The racial makeup of the CDP was 87.64% White, 0.38% Black or African American, 4.56% Native American, 1.07% Asian, 0.06% Pacific Islander, 1.66% from other races, 4.63% from two or more races. 4.33 % of the population were Latino of any race. There were 5,277 households out of which 34.5% had children under the age of 18 living with them, 50.9% were married couples living together, 12.1% had a female householder with no husband present, 31.7% were non-families. 21.7% of all households were made up of individuals and 7.0% had someone living alone, 65 years of age or older. The average household size was 2.58 and the average family size was 3.01. In the CDP, the population was spread out with 26.4% under the age of 18, 9.5% from 18 to 24, 30.9% from 25 to 44, 22.5% from 45 to 64, 10.8% who were 65 years of age or older. The median age was 35 years. For every 100 females, there were 95.9 males. For every 100 females age 18 and over, there were 90.4 males. The median income for a household in the CDP was $38,047, the median income for a family was $42,926.
Males had a median income of $35,395 versus $24,385 for females. The per capita income for the CDP was $17,870. Abo
Toras Chaim is a two-volume work of Hasidic discourses on the books of Genesis and Exodus by the second Chabad Rebbe, Rabbi Dovber Schneuri. The work is arranged in a similar fashion as Likutei Torah/Torah Or, a fundamental work on Chabad philosophy authored by Rabbi Dovber's father, Rabbi Shneur Zalman of Liadi, the founder of the Chabad movement. Both works are arranged according to the weekly Torah portion; the treatises in Toras Chaim are noted for their length and complexity, as well as their elucidation of concepts discussed in Likutei Torah/Torah Or. "Laughter is rooted in the soul’s potential for pure and uncompounded pleasure." "Within the soul, the source of humor is higher than intellect, for the pleasure derived from intellect is compounded." The seventh Chabad Rebbe, Rabbi Menachem Mendel Schneerson, recommended the study of Torah Or and Toras Chaim after one completed the study of Tanya, the central text of Chabad philosophy. Rabbi Schneerson explained that Torah Or expanded on the ideas in Tanya, through studying Toras Chaim these concepts would be elucidated.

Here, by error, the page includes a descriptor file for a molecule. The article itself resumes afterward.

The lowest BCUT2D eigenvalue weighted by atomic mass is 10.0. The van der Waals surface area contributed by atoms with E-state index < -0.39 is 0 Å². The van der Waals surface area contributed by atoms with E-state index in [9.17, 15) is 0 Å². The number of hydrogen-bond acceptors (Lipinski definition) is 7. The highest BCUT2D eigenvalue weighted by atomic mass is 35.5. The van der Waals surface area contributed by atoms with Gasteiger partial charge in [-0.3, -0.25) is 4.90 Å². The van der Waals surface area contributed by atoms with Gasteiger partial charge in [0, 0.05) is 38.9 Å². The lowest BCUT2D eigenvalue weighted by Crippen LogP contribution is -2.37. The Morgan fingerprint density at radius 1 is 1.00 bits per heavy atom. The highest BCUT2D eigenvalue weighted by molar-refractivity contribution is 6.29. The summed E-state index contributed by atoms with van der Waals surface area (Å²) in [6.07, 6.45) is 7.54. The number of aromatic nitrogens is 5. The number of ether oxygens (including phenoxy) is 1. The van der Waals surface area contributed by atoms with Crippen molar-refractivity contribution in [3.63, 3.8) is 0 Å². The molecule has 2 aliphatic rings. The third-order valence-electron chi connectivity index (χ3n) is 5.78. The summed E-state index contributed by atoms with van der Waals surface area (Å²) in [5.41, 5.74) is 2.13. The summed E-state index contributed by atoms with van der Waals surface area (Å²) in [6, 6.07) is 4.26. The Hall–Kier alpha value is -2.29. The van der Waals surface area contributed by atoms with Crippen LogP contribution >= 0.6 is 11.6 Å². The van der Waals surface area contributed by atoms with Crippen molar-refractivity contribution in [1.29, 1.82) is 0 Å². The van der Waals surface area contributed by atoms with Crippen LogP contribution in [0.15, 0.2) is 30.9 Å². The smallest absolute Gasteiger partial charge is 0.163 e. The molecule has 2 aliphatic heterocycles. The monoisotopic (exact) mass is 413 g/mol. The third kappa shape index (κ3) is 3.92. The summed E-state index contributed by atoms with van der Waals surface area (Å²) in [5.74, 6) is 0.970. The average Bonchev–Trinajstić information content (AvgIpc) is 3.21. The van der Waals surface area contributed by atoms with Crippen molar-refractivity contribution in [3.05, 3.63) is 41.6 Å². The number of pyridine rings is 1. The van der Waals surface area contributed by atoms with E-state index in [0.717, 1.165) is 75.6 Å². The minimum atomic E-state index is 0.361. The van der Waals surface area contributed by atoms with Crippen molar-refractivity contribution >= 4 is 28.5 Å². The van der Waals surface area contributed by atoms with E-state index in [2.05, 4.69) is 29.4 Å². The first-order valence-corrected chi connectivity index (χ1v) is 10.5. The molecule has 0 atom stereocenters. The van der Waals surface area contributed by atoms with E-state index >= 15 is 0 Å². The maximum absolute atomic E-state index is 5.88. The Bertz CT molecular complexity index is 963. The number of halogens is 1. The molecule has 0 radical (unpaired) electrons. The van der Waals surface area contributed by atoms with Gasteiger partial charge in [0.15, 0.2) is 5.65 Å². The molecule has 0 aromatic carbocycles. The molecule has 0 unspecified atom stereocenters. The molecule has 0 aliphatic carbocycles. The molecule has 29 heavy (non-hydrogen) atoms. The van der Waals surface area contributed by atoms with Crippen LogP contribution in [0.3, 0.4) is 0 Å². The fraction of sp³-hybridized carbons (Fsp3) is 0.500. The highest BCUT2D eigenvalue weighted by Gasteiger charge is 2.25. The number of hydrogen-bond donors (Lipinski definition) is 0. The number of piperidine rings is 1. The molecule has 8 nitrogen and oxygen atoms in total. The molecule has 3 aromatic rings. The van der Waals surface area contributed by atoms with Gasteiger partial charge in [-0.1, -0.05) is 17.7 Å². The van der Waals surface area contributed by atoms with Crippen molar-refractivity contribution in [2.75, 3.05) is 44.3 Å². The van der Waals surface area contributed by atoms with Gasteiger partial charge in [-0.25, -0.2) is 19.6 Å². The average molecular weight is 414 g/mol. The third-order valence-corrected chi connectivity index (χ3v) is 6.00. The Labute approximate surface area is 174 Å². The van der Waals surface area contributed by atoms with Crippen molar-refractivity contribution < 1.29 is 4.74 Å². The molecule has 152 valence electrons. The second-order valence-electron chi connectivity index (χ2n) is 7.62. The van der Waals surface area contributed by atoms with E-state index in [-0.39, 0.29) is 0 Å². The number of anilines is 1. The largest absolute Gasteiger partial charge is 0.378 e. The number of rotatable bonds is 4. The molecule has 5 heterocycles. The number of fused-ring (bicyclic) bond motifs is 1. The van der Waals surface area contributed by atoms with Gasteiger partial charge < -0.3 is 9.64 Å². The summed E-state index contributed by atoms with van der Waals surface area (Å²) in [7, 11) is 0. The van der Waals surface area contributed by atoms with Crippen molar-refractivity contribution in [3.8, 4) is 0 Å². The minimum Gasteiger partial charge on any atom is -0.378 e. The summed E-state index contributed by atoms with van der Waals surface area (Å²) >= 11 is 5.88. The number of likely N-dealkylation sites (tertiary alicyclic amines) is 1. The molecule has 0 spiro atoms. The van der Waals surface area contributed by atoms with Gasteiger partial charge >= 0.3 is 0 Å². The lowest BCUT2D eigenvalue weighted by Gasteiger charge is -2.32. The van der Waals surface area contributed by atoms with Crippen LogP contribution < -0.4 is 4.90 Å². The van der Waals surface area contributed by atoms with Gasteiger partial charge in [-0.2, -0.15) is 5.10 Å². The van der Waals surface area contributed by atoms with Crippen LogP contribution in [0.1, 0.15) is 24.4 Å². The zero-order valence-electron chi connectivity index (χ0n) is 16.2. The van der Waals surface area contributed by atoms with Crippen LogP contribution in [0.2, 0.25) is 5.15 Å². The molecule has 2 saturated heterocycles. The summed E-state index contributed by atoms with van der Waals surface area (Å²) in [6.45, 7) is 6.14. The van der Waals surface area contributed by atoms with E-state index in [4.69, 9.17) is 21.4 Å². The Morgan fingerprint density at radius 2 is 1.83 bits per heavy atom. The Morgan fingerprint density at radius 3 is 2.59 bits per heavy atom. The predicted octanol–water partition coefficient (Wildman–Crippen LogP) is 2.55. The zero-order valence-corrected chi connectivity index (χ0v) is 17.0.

Toras Chaim was published over the course of many years. The various editions expanded the multi-volume work until it had included Hasidic treatises covering the first two books of the Bible and Exodus; the first printing of Toras Chaim occurred during Rabbi Dovber's lifetime. The Kapust edition contained Hasidic treatises covering just the first half of the book of Genesis; the next edition of Toras Chaim was published in Warsaw, in 1866. The edition was published by Rafael Mordechai Schneerson, the great-nephew of Rabbi Dovber Schneuri, together with Schneur Schneerson, a grandson of Rabbi Dovber; this edition included treatises covering the second half of the book of Genesis. In 1946, the Chabad yeshiva in Shanghai and the central Chabad publishing house, Kehot Publication Society, republished the Warsaw edition of Toras Chaim. Additionally, a series of unpublished Hasidic treatises by Rabbi Dovber covering the book of Exodus were included in a separate second volume; the edition was published.
The second volume was never typeset. Instead, those treatises remained a photocopy of the original handwritten transcripts; the central Chabad publishing house in Brooklyn, Kehot Publication Society, republished Toras Chaim in 1974, 1993 and 2004. The 2004 edition is three-volume set. Toras Chaim on ChabadLibrary.org
Elsa Maria Giöbel-Oyler was a Swedish painter. Giöbel-Oyler was born in the small hamlet of Hällefors, Sweden to father, Adrian Giöbel and mother, Maria Matilda Carolina Giöbel, she had Anna Maria Björk, Louise Maria Hayward and Gerda Maria Lummis. Her aunt, Selma Giöbel, was a well-known textile artist. In 1911, she married the writer, Philip Oyler, in 1913 they had a daughter, Soldanella Oyler, who became an illustrator, she is known for her still life and landscape paintings. In 1928 and 1929, her work was shown at England. In 1929 she had an exhibition at the Royal Academy in London. In 1937 her work was exhibited at London. In 1952 she was given a retrospective exhibition at the Örebro Museum. Giöbel-Oyler is represented in the permanent collection of the Nationalmuseum Stockholm. Giöbel-Oyler died in 1972 in the small town of Nora, in the county of Örebro, in Sweden